One day a plane brings two baby Korean girls to Baltimore, to be adopted by two families, Brad and Bitsy Donaldsons and the Iranian-Americans Sami and Ziba Yazdan. The two families become friends and meet on a regular basis, especially on the anniversary of the babies' arrival, when the families take it in turn to host each other. The Donaldsons think of themselves as progressive Americans who want to respect their little girl's Korean ancestry, keep her Korean name of Jin-Ho and dress her in Korean-style clothes, and they think it is not quite right that the Yazdans should have given their little girl an English name, Susan. They regard the Yazdans as Iranians. The women in the Yazdan family, timid Ziba and her characterful mother-in-law Maryam, have certainly kept some Iranian ways of thinking, but find it tiresome that the Donaldsons constantly allude to or enquire about their Iranian traditions. As for Sami, he was born in the United States; he has a thoroughly American life-style, but is also quite capable of mocking Americans ways from an outsider's point of view. So there is always a little tension on the Yazdan side whenever the two families meet.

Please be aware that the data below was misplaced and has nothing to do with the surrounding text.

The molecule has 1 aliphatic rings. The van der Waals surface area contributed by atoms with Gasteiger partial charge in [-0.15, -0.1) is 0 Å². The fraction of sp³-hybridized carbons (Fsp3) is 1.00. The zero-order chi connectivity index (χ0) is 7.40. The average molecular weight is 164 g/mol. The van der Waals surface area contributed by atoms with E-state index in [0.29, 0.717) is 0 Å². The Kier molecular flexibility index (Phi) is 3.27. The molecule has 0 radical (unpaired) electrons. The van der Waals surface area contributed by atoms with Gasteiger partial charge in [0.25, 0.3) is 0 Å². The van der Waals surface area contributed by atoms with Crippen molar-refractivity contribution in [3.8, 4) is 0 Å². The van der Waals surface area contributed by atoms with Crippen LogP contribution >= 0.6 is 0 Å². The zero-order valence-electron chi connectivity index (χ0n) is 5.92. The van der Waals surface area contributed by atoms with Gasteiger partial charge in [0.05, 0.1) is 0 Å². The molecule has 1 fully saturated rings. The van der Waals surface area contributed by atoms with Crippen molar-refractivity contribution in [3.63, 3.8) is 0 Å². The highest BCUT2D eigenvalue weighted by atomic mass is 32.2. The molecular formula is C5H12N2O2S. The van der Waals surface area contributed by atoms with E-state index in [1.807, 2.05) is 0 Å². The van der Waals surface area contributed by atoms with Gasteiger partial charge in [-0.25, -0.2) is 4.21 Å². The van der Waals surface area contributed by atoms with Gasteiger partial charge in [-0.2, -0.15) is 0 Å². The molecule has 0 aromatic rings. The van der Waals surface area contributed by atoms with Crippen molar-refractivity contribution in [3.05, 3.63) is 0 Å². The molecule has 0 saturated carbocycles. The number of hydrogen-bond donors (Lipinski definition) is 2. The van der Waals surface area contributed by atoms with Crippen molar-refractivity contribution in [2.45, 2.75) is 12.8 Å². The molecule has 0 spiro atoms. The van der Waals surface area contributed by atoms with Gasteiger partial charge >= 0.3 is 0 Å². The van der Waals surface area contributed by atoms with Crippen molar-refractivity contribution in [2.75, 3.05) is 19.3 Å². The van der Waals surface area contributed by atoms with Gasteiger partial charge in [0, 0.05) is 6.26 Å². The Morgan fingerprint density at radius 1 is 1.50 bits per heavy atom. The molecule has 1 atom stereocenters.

The Donaldsons also adopt a second little baby girl, this time from China, and there is a drawn-out account of how Bitsy is trying to wean her from her pacifiers. I don't think the novel really needed Xiu-Mei and it would have been more organic without her. I also expected that the two little Korean girls might have some identity problems; but at the end of the book they are only about six or seven years old, too young perhaps to have any such problems (except that Jin-Ho now calls herself Jo). Instead, the novel centres increasingly on Bitsy's widowed father Dave (a touching portrait) and on Maryam, the most subtly drawn character in the book. The Donaldsons, though tactless (especially Bitsy) are so well-meaning, so warm and so sociable that Ziba and Sami feel increasingly more comfortable in their world; but Maryam always feels more of an outsider, resists being drawn in, and puzzles the Donaldsons.
As always, it is a delight to read a book by Anne Tyler: she is humorous, compassionate, has an observant eye for the details of daily life and an acute ear for dialogue. She portrays the Donaldson type of American to perfection; and one suspects that her insight into Iranian-Americans must come from personal knowledge.